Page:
Over the past year, I've written from time-to-time about various endeavors to counteract the efforts of Islamic militants to hijack the hearts and minds of (mostly younger) Muslims in the West: Faysal Ramsis, who has created web sites for young Muslims opposed to violence and terror; Senay Ozdemir, who embraces Muslim women in a magazine supportive both of their religion and of their right to liberty, to the advantages non-Muslim women ordinarily enjoy. Farhana Ali, a Pakistani-American anti-terrorism expert at the Rand Corporation, a Washington, DC-based think tank, points to British-Pakistani Raza Jaffrey, who runs a Muslim youth hotline in the U.K.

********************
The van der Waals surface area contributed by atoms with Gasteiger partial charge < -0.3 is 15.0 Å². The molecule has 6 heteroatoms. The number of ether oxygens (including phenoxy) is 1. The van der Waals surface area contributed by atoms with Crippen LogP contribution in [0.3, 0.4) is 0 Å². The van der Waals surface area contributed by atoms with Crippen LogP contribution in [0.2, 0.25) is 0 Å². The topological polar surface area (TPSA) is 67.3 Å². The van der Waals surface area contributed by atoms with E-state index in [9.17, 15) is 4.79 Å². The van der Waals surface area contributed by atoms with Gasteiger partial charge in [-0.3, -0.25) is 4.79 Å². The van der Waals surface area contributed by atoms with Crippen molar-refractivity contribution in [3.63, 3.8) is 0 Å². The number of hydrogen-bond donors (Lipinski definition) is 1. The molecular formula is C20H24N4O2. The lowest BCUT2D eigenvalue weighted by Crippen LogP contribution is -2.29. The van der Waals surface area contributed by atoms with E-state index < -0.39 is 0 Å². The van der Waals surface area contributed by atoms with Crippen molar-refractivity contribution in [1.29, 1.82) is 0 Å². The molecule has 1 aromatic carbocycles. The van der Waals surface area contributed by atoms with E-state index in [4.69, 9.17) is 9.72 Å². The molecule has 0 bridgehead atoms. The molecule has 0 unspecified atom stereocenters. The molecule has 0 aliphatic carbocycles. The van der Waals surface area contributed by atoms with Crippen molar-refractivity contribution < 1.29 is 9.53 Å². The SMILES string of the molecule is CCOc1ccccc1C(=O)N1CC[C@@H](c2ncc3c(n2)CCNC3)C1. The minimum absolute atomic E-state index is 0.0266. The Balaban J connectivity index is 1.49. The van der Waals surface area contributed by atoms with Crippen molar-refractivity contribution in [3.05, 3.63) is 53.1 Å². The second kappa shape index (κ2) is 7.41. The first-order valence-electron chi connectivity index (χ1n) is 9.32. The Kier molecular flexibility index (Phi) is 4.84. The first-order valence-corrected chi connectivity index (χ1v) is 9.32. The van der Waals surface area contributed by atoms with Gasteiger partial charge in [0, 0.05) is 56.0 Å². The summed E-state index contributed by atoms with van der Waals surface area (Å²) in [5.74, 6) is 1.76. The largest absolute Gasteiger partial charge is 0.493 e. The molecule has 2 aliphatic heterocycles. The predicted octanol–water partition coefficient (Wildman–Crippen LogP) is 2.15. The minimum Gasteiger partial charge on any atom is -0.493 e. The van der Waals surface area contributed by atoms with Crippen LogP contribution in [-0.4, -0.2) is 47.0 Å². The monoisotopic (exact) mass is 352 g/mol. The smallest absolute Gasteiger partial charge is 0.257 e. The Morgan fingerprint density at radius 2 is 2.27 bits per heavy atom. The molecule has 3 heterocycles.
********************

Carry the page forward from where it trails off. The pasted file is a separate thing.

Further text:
Of course, there are others. And if readers know of any of them, I hope you'll write in and tell me. We need such efforts desperately – and we will need to give them all the attention and support we can – both to safeguard younger Muslim hearts and lives, and to protect our own.
— Abigail R. Esman is an award-winning author-journalist who divides her time between New York and The Netherlands. In addition to her column in World Defense Review, her work has appeared in Foreign Policy, Salon.com, Esquire, Vogue, Glamour, Town & Country, The Christian Science Monitor, The New Republic and many others. She is currently working on a book about Muslim extremism and democracy in the West.
Visit Esman on the web at abigailesman.com.
© 2006 Abigail R. Esman